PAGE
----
Children aren’t known to be compliant by nature and parents know they will sometimes have to manage temper tantrums. It’s part of their learning curve as they navigate through childhood towards adult life. But sometimes, the tantrums start becoming invasive and our child’s behavior starts to be cause for worry.
Evaluate his environment
It can be very unsettling when our nice and polite child suddenly starts screaming black when we offer him white or when they systematically reject the food we make them even if it’s their favorite dish. A mom could start wondering if it’s her fault and feel guilty about being unable to discover what is troubling her child.
It’s never a bad idea to see if our approach could be modified or improved in order to maximize our chances when we have to intervene with our child. In fact, it’s an exercise that allows us to assess how to best treat them for them to be receptive to our efforts.
You can also try to see if something in his environment may have contributed to a change in behavior. Have you moved recently? Is daddy gone on a business trip? Children can be very sensitive to the slightest changes to their routine and this might sometimes be visible in their mood. It may very well be that once the disturbance has passed, your little angel’s behavior will slowly return to normal once he’s had time to understand what was happening.
Have you heard the expression « terrible two »? It’s often used by parents with affection (or desperation!) and it describes an entirely normal and healthy phase in a child’s development during which they learn to refine their sense of opposition. Between the ages of 18 months and 3 years old, children begin to understand their impact on their environment and surroundings and quickly notice that they get more attention when they refuse to do what their parents ask of them. It’s therefore totally normal for them to test your limits, as they are right in the middle of a big learning process.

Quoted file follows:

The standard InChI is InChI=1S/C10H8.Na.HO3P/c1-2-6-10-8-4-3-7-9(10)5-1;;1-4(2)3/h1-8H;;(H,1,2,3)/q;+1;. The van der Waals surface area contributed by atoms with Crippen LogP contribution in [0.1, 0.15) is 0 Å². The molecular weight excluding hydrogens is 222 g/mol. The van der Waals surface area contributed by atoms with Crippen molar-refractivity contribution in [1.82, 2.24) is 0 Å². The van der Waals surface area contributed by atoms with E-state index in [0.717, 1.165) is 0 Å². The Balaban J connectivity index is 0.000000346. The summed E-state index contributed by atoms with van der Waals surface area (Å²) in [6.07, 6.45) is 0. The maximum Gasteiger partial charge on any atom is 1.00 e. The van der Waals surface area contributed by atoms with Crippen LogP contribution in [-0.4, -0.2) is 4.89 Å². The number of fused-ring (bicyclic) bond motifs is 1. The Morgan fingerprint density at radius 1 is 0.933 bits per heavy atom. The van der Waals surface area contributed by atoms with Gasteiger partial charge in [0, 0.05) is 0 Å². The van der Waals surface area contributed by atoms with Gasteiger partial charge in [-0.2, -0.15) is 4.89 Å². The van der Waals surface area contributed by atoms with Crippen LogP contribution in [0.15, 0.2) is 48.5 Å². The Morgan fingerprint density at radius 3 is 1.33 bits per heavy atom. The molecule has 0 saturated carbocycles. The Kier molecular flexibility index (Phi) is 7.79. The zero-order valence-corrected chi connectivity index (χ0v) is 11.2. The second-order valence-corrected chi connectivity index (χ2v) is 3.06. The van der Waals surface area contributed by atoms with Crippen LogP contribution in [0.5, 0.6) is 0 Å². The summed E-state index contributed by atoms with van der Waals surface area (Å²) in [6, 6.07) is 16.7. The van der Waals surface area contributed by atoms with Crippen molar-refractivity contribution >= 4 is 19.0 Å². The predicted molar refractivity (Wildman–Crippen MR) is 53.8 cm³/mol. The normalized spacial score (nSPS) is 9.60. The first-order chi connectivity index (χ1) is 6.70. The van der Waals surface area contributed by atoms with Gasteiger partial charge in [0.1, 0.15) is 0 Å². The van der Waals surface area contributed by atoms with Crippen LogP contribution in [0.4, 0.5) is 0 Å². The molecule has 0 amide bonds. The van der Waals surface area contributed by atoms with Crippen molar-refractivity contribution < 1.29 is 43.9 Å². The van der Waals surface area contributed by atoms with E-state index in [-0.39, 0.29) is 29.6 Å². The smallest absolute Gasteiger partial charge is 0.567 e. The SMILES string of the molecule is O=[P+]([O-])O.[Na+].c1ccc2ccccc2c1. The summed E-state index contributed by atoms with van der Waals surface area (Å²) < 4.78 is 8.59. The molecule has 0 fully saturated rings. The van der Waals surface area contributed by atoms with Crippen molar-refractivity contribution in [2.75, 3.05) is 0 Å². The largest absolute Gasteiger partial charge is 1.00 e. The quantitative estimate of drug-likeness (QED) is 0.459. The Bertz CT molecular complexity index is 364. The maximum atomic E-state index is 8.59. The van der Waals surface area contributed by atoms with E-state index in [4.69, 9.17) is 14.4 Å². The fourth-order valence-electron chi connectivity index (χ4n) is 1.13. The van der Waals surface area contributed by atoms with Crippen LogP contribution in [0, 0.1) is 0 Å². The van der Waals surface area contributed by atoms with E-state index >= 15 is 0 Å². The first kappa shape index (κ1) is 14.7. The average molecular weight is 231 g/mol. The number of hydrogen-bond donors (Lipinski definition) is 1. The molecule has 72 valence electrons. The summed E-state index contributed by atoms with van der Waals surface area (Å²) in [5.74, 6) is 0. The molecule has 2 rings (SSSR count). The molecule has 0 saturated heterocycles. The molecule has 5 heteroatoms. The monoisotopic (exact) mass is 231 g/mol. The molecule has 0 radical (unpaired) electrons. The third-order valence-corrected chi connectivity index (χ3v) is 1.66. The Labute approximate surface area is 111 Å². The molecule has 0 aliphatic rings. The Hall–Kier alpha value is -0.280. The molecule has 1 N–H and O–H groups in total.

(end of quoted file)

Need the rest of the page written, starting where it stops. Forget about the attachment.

If your child is between those ages and you think he might be experiencing his « terrible twos », you can try to develop a strategy of intervention that will be well suited to both you and your child so you can help them get through this period. It might be a journey filled with trial and error, but the important thing is to try to guide your child by offering him tools to verbalize what he is feeling or what his needs are while establishing guidelines to reassure him.
I invite you to read the article The no stage by our specialist Solène Bourque in order to get some tips and tricks to help you guide your child adequately.
What if it’s more serious?
Although an opposition phase is normal and healthy for children, this phase should normally disappear around the age of 3 and the child should start enjoying a more harmonious relationship with his parents. If you continue to observe difficult behavior that is affecting the quality of your relationship, things might be getting more serious. If you are worried, don’t hesitate to call a parents help line to receive emotional support and go see your family doctor so he can evaluate your child and reassure you.